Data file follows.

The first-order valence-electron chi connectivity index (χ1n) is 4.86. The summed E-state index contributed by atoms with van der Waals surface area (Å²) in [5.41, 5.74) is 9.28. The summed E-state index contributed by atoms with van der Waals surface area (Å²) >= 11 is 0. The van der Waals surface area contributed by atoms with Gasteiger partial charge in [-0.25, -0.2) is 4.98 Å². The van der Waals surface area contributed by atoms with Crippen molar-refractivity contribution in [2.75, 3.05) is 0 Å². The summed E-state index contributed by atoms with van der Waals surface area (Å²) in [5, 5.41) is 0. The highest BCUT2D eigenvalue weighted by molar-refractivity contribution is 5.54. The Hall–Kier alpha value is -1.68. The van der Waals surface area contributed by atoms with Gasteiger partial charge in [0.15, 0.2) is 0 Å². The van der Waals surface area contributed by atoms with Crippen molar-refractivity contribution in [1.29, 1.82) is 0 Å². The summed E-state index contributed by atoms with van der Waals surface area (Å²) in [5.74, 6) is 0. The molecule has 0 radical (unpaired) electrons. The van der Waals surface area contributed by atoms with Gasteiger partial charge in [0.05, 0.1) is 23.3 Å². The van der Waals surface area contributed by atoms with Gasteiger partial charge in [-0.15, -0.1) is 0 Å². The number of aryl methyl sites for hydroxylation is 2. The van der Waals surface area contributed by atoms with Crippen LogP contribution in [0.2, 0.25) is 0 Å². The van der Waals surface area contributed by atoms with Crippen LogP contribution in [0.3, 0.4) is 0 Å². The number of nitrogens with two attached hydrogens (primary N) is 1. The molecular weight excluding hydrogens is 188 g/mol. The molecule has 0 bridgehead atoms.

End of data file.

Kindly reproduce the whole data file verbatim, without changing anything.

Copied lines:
The first-order valence-electron chi connectivity index (χ1n) is 4.86. The summed E-state index contributed by atoms with van der Waals surface area (Å²) in [5.41, 5.74) is 9.28. The summed E-state index contributed by atoms with van der Waals surface area (Å²) >= 11 is 0. The van der Waals surface area contributed by atoms with Gasteiger partial charge in [-0.25, -0.2) is 4.98 Å². The van der Waals surface area contributed by atoms with Crippen molar-refractivity contribution in [2.75, 3.05) is 0 Å². The summed E-state index contributed by atoms with van der Waals surface area (Å²) in [5, 5.41) is 0. The highest BCUT2D eigenvalue weighted by molar-refractivity contribution is 5.54. The Hall–Kier alpha value is -1.68. The van der Waals surface area contributed by atoms with Gasteiger partial charge in [0.15, 0.2) is 0 Å². The van der Waals surface area contributed by atoms with Crippen molar-refractivity contribution in [1.29, 1.82) is 0 Å². The summed E-state index contributed by atoms with van der Waals surface area (Å²) in [5.74, 6) is 0. The molecule has 0 radical (unpaired) electrons. The van der Waals surface area contributed by atoms with Gasteiger partial charge in [0.05, 0.1) is 23.3 Å². The van der Waals surface area contributed by atoms with Gasteiger partial charge in [-0.15, -0.1) is 0 Å². The number of aryl methyl sites for hydroxylation is 2. The van der Waals surface area contributed by atoms with Crippen LogP contribution in [0.2, 0.25) is 0 Å². The van der Waals surface area contributed by atoms with Crippen LogP contribution in [0.3, 0.4) is 0 Å². The number of nitrogens with two attached hydrogens (primary N) is 1. The molecular weight excluding hydrogens is 188 g/mol. The molecule has 0 bridgehead atoms.